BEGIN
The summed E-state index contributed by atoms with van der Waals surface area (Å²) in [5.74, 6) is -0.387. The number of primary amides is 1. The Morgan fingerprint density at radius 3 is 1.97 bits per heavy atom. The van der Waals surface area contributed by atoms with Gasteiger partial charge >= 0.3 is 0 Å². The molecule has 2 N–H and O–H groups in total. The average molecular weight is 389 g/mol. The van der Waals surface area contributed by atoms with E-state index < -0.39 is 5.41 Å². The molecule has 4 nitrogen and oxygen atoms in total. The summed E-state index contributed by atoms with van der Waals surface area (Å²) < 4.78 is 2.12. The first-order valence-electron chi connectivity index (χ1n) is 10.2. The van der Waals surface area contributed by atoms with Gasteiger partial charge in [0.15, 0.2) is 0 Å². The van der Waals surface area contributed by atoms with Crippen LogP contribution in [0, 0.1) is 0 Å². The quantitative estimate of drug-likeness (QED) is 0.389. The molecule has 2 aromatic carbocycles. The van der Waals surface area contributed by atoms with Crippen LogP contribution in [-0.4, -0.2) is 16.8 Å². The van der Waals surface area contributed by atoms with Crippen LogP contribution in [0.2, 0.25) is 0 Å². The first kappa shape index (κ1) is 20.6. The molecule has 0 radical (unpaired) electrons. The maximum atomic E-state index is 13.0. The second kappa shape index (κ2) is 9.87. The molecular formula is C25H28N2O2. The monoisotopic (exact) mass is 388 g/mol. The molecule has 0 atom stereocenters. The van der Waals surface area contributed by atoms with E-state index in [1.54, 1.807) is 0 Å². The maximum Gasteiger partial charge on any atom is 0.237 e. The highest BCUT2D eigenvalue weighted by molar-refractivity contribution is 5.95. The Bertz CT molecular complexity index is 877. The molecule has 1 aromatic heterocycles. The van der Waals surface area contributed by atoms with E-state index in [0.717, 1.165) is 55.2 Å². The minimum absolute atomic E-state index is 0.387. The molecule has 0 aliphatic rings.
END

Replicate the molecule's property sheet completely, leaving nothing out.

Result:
The summed E-state index contributed by atoms with van der Waals surface area (Å²) in [5.74, 6) is -0.387. The number of primary amides is 1. The Morgan fingerprint density at radius 3 is 1.97 bits per heavy atom. The van der Waals surface area contributed by atoms with Gasteiger partial charge >= 0.3 is 0 Å². The molecule has 2 N–H and O–H groups in total. The average molecular weight is 389 g/mol. The van der Waals surface area contributed by atoms with E-state index < -0.39 is 5.41 Å². The molecule has 4 nitrogen and oxygen atoms in total. The summed E-state index contributed by atoms with van der Waals surface area (Å²) < 4.78 is 2.12. The first-order valence-electron chi connectivity index (χ1n) is 10.2. The van der Waals surface area contributed by atoms with Gasteiger partial charge in [0.15, 0.2) is 0 Å². The van der Waals surface area contributed by atoms with Crippen LogP contribution in [0, 0.1) is 0 Å². The quantitative estimate of drug-likeness (QED) is 0.389. The molecule has 2 aromatic carbocycles. The van der Waals surface area contributed by atoms with Crippen LogP contribution in [-0.4, -0.2) is 16.8 Å². The van der Waals surface area contributed by atoms with Crippen LogP contribution in [0.2, 0.25) is 0 Å². The first kappa shape index (κ1) is 20.6. The molecule has 0 radical (unpaired) electrons. The maximum atomic E-state index is 13.0. The second kappa shape index (κ2) is 9.87. The molecular formula is C25H28N2O2. The monoisotopic (exact) mass is 388 g/mol. The molecule has 0 atom stereocenters. The van der Waals surface area contributed by atoms with E-state index in [1.54, 1.807) is 0 Å². The maximum Gasteiger partial charge on any atom is 0.237 e. The highest BCUT2D eigenvalue weighted by molar-refractivity contribution is 5.95. The Bertz CT molecular complexity index is 877. The molecule has 1 aromatic heterocycles. The van der Waals surface area contributed by atoms with E-state index in [0.717, 1.165) is 55.2 Å². The minimum absolute atomic E-state index is 0.387. The molecule has 0 aliphatic rings.